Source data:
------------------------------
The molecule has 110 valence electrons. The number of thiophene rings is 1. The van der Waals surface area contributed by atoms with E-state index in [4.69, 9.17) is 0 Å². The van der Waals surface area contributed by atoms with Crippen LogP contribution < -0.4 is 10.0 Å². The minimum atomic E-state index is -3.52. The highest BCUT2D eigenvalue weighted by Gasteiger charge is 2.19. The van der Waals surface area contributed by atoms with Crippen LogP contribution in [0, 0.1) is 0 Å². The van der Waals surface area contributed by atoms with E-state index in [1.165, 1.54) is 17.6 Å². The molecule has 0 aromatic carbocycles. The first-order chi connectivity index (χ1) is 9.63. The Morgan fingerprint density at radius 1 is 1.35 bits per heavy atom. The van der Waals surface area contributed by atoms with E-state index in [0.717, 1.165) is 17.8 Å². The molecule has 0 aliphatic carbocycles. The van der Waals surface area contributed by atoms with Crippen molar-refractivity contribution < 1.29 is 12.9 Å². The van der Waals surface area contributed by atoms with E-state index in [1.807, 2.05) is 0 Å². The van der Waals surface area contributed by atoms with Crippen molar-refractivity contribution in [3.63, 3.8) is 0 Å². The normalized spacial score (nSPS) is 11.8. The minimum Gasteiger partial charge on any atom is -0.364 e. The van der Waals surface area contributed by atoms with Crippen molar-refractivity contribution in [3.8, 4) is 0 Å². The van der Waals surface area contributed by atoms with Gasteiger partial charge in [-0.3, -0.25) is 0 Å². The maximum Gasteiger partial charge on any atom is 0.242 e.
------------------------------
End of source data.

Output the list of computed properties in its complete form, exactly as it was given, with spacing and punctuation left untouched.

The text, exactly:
The molecule has 110 valence electrons. The number of thiophene rings is 1. The van der Waals surface area contributed by atoms with E-state index in [4.69, 9.17) is 0 Å². The van der Waals surface area contributed by atoms with Crippen LogP contribution < -0.4 is 10.0 Å². The minimum atomic E-state index is -3.52. The highest BCUT2D eigenvalue weighted by Gasteiger charge is 2.19. The van der Waals surface area contributed by atoms with Crippen LogP contribution in [0, 0.1) is 0 Å². The van der Waals surface area contributed by atoms with E-state index in [1.165, 1.54) is 17.6 Å². The molecule has 0 aromatic carbocycles. The first-order chi connectivity index (χ1) is 9.63. The Morgan fingerprint density at radius 1 is 1.35 bits per heavy atom. The van der Waals surface area contributed by atoms with E-state index in [0.717, 1.165) is 17.8 Å². The molecule has 0 aliphatic carbocycles. The van der Waals surface area contributed by atoms with Crippen molar-refractivity contribution < 1.29 is 12.9 Å². The van der Waals surface area contributed by atoms with E-state index in [1.807, 2.05) is 0 Å². The van der Waals surface area contributed by atoms with Crippen molar-refractivity contribution in [3.63, 3.8) is 0 Å². The normalized spacial score (nSPS) is 11.8. The minimum Gasteiger partial charge on any atom is -0.364 e. The van der Waals surface area contributed by atoms with Crippen molar-refractivity contribution in [3.8, 4) is 0 Å². The van der Waals surface area contributed by atoms with Gasteiger partial charge in [-0.3, -0.25) is 0 Å². The maximum Gasteiger partial charge on any atom is 0.242 e.